Dataquest to Business: You're Not Ready
Business continuity is at risk
Even with warnings from the U.S. government about the increased threat of terrorist attacks, analyst firm Dataquest found that when it comes to withstanding business and IT outages, a whopping one in three businesses would lose critical data or even operational capability if a disaster occurred.
Dataquest Inc., part of Stamford, Conn.-based Gartner Inc., surveyed 205 U.S. professionals responsible for, or knowledgeable about, their organizations’ business continuity and disaster recovery planning for its new report, “Investment Decisions: Preparing for Organizational Disasters.”
The research firm advises companies to prioritize the appropriate investments immediately. “Preparation is key, and without adequate investment for protection of critical systems, the repercussions of disasters will be lengthier and more costly,” cautions Dataquest analyst Tony Adams.
Dataquest also warns against assuming that the only required investment is technological. In fact, the firm says that companies showed a “particular prejudice” for information technology recovery over that of “people-based systems.” In other words, though companies might quickly recover data, many didn’t know how their employees actually did their jobs—which data and systems they touched on a regular basis, and how. Mapping critical job functions is also critical to ensuring business continuity.
According to the survey, another flaw in organizations’ approach to disaster planning is that too few actually involve IT managers in the planning process. Though executives often weigh in on which business disruptions would most hurt the bottom line, IT managers actually know which people and systems run the business, and how. Dataquest urges companies to get their IT managers involved in the disaster planning, as well as helping evaluate every new corporate initiative. Much like information security in general, the analyst firm cautions that organizations must begin factoring in business continuity and disaster planning whenever evaluating a new project, instead of just treating recovery as an afterthought or add-on.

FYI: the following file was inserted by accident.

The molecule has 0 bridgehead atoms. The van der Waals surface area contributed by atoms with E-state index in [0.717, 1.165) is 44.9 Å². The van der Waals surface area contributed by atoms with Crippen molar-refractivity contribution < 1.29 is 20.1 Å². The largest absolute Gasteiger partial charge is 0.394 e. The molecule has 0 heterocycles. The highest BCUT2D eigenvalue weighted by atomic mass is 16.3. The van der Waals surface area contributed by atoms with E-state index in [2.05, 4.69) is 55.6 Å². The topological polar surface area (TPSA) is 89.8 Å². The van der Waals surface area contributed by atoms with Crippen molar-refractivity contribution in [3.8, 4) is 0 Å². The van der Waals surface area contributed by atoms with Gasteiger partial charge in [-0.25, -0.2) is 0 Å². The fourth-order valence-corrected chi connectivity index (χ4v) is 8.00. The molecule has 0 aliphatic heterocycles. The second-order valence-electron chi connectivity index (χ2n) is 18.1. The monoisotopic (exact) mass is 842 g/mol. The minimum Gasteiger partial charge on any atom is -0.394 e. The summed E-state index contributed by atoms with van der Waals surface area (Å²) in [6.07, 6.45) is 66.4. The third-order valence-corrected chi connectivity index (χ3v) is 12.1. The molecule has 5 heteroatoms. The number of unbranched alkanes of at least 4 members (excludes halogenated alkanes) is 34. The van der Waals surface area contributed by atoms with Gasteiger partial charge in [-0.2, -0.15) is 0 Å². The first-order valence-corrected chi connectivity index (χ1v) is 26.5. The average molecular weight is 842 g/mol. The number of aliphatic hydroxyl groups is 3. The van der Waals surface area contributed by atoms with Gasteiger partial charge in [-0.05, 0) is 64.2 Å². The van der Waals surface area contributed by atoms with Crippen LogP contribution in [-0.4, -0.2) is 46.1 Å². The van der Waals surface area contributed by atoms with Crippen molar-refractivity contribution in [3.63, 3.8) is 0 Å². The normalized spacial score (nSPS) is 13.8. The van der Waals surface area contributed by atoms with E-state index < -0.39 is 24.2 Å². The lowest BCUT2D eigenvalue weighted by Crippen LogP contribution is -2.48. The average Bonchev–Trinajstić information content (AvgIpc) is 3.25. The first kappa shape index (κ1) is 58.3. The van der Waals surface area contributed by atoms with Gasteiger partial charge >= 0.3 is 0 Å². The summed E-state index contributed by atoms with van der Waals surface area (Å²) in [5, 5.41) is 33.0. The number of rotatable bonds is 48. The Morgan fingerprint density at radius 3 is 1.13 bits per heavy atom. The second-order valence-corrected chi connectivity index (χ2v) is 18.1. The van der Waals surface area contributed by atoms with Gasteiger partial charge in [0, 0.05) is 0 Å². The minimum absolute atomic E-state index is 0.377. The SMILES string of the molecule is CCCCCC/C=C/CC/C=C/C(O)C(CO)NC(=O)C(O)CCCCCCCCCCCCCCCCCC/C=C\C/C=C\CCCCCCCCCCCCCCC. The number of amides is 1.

What’s to blame for businesses’ lack of preparedness? Money, of course. “IT managers are not investing appropriately in disaster plans because they do not have a budget to accomplish their needed readiness,” says Adams. According to the survey, 24 percent blamed lack of funds for not yet initiating a formal disaster plan. Forty percent said that budget constraints forced them to guess at potential risks, rather than formally assessing them and bringing in impartial outsiders.
For companies that did initiate disaster planning, 37 percent said they didn’t have adequate funds to develop said plans to a satisfactory level.
The report also cautions that planning gets applied unequally across different parts of the organization, and that too few people keep the CEO appraised of what’s going on.
“The good news is that businesses now more widely understand that they must prepare in advance to solve the complex logistical and personnel problems inherent in a disaster,” says Adams. “Responsible leaders will rely on preparatory investment to better the odds of surviving such a hit to their business.”
Mathew Schwartz is a Contributing Editor for Enterprise Systems and is its Security Strategies column, as well as being a long-time contributor to the company's print publications. Mr. Schwartz is also a security and technology freelance writer.